Around 97% of civil cases in America end in settlement. That is because litigation is expensive and time consuming. People and companies alike would rather save money and time by sacrificing some of their demands for a quick settlement. However, most people do not have the required skills to negotiate a fair settlement. They either ask for too much or too little at the cost of their own interests. That is why experience is required to get the most out of your settlement. If you want to settle case in Virginia please find a Civil Law Attorney who can help you if you live near Fairfax, Loudoun, and Arlington and Prince William counties. If you don’t have the experience or the money for an attorney, you can follow these tips to help you get the most out of your settlement negotiation.
Don’t insult the other party – The biggest mistake people make in negotiating is insulting the other party with their initial ask. For instance, if I am suing you for $10,000.00 and your initial offer to settle the case is $100.00, it will only server to make me angry and want to go to trial. Its best to be reasonable with your offers.
- Ask what they want – Surprisingly, often times settlements have nothing to do with money. In my experience, services and words can go much further than you expect. An apology for instance can go a long way for some plaintiffs who are bent on revenge or suing for the principle of the case. Or when the case involves unfinished services, completing the services may resolve the problem.
- Remind them of the value of cooperation – When a trial ends, the prevailing party does not get a pile of money. They get a piece of paper that says they are owed money. Sure, they can use that paper to garnish the defendant but that is a just as lengthy and expensive process and getting a judgement in the first place. What is far more valuable than a judgement is cooperation. Forming a payment plan for the debt or damages and having a defendant actually make payments is far more valuable than lengthy garnishment procedures. If a settlement can be reached in where a defendant feels comfortable in making the payments for a reduction of the debt or damages, then a plaintiff will have more money, faster, and without the extra costs. A cooperating debtor is priceless compared to an unwilling garnished debtor.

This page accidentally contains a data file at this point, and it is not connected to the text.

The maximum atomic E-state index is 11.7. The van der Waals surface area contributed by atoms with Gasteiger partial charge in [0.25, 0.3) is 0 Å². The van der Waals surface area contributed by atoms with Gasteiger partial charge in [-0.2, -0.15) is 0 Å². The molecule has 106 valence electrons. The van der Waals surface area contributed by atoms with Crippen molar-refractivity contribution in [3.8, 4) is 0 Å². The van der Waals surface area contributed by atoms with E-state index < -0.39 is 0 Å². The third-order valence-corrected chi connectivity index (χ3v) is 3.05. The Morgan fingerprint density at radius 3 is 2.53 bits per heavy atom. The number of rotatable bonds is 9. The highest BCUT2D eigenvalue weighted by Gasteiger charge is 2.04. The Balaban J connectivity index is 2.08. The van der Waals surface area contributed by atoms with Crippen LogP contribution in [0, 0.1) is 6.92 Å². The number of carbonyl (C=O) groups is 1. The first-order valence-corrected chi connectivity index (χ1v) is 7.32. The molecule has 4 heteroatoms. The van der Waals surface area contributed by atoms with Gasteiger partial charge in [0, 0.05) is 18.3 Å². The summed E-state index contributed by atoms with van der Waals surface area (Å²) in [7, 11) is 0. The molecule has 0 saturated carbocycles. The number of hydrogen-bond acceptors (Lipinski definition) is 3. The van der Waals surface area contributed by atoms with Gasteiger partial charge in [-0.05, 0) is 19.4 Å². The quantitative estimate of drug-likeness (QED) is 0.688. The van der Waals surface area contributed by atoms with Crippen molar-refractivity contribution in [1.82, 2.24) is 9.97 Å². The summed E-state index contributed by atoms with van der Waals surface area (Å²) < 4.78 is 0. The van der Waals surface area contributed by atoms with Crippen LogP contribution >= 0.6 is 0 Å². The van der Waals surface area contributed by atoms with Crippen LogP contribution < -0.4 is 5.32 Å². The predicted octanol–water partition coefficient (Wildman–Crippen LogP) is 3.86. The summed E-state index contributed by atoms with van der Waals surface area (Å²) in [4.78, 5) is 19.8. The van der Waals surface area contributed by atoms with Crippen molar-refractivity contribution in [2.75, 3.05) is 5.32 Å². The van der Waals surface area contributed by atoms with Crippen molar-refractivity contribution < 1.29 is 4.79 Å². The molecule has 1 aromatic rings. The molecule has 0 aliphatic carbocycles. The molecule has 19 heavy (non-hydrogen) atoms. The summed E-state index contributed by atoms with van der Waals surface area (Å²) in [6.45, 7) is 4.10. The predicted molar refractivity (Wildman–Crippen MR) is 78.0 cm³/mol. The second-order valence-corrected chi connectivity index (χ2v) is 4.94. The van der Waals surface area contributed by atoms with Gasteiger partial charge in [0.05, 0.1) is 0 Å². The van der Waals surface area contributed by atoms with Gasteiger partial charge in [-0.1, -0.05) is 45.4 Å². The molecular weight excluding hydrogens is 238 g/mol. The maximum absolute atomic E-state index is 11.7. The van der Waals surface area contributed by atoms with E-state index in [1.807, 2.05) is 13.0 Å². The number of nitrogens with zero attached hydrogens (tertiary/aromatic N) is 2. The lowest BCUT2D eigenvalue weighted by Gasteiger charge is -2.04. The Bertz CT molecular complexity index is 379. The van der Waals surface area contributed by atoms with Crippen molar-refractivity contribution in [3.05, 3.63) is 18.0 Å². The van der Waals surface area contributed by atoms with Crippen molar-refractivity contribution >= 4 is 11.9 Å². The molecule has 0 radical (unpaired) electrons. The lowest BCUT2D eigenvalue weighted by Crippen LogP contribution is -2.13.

- Stand your Ground – Making sacrifices and being reasonable does not mean being a total pushover. You have to stand your ground as well. If you are entitled to $10,000.00 but are willing to sacrifice $1,000.00 or $2,000 for a settlement then that’s fine. However, you should never give up more than you are comfortable with. Stand your ground and state, “I need at least $8,000.00. That is my final offer. I cannot go lower than that.” There are other ways to get what you want than giving up more ground. Extend the payment plan or get a confessed judgement for the whole amount if the debtor wants a bigger deduction.
- Never underestimate the power of a lump sum – The final tip is to not underestimate the power of money up front. If a plaintiff refuses to settle for less than $8,000 in payments over the course of a year, try offering them a one-time immediate payment of $6,000.00 rather than payments over time. Cash in hand is always more valuable to a plaintiff than speculative payments over time. If you don’t have the money for a lump sum, you can also do a mixed plan, $4,000.00 now, $3,000.00 over the course of a year. Once you start offering variety, settlement becomes more appealing as there are options to choose from rather than just a tug of war.
For the best legal advice for all settlement negotiations, contact the Mughal Law Firm in Alexandria, Va. The attorneys will be ready to answer all your questions with a consultation.